The most important thing about a job board is that it introduces candidates to employers, and vice versa. If that function is not working, then you do not have a job board.
The basics of how this process works usually goes something like this:
- Employer posts job opening
- Candidates discover the position
- Candidates apply for the position
- Employer reviews applications
- Employer contacts the candidates they’re interested in, followed by interviewing, hiring, etc.
(Variations of this scenario include the employer or a recruiter discovering candidates on the job board, contacting/interviewing them, and making an offer.)
How your job board delivers this service is the big question. Some of the answers the industry is supplying lately sound like:
- “Tinder for Jobs”
- “Predictive Hiring”
All of these methods put the focus on filtering the candidates who reach out to employers. The filters can include keywords for skills, location, level of education, job title, industry, legal eligibility to work, etc. They might also include preferences and expectations for things like salary and travel time. Some methods might also involve personality assessments and aptitude tests.
And these can be valuable ways to organize applications and learn more about candidates as you evaluate them.
But. But. Job-matching is often paired with the caveat of eliminating search. The premise is usually this: “we’ve created an elaborate system for assessing compatibility between jobs and candidates, and our algorithm will serve up matches for you, so you don’t have to do any work.” (Except for the actual interviewing, negotiating, and hiring.) The justification is to spare both the employer and the candidate time and energy by eliminating the work involved in searching.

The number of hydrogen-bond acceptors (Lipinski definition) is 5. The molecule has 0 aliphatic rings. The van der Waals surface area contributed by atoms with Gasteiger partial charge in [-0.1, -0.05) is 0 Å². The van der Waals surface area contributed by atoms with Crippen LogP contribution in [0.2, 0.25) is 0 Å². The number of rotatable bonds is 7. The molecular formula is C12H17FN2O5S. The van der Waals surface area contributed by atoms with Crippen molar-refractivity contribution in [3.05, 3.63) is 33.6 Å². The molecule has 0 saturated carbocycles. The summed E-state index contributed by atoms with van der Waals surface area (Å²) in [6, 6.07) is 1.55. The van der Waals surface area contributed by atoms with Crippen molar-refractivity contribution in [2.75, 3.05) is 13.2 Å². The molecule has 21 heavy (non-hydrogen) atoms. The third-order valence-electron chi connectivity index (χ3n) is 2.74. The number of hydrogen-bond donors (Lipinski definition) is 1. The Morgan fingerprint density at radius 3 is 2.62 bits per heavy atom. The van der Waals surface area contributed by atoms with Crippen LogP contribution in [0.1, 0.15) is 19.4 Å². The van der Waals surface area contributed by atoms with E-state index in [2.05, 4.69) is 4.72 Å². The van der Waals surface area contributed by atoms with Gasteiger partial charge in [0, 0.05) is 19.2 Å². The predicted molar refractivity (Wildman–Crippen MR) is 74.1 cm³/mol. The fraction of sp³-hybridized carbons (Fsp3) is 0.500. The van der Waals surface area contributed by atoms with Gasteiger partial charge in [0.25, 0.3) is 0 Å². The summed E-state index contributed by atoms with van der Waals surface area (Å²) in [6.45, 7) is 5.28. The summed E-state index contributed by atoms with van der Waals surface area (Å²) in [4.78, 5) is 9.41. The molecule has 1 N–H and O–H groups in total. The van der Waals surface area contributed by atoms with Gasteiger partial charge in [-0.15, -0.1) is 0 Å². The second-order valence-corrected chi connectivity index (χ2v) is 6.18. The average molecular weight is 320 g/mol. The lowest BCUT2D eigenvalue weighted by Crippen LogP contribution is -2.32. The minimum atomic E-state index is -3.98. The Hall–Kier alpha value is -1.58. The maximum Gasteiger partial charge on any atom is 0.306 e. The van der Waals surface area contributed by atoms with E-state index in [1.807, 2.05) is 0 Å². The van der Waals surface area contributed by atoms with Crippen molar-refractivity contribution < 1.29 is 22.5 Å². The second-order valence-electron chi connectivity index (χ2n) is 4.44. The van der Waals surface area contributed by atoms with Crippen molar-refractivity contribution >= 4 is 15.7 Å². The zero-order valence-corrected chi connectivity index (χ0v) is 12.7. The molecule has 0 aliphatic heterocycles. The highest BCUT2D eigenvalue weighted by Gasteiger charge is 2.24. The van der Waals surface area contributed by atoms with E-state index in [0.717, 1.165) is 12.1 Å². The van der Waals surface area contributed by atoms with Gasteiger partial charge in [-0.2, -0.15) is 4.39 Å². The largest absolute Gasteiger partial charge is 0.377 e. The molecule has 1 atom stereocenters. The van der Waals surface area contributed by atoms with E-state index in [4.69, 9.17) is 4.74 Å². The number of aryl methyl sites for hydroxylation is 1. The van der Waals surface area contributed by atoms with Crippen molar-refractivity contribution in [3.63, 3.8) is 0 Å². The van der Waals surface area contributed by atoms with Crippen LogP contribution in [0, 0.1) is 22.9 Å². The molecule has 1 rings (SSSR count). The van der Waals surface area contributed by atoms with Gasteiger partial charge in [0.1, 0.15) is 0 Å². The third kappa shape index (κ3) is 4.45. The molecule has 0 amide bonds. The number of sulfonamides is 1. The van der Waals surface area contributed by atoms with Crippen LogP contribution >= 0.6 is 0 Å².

Personality tests can help you get to know someone better. Matching is great for introductions you might not otherwise have had.
But not at the expense of searching. Searching or refining your “matches” is what you need to do to accommodate the human error and/or oversight inevitably involved both in the design of algorithms or matching technology, and in using them.
One of the most common complaints about Applicant Tracking Systems is that they filter out quality candidates — because of keyword numbers, format, or poor decisions that went into designing the ATS in the first place. Job-matching falls into the same traps unless they allow job seekers and employers flexibility to search, refine, and research beyond the limits of the matching algorithms.
Let’s recognize matching tools and algorithms for what they are: useful but flawed and imperfect tools that can be helpful or harmful in hiring.
I’m not suggesting that reliance on job-matching will result in a horrific dystopian future where we have no choice but to follow the command of heartless, brainless robots. And nor do I think that there is no place for structure in a messily human process like hiring. But take the claims of perfected job-matching technology with a grain of salt.
Recruiting and hiring is hard work. The role of technology is to remove barriers, reduce friction, and accomplish tasks with greater ease. It’s about making the work for humans easier, not trying to take the human out of it.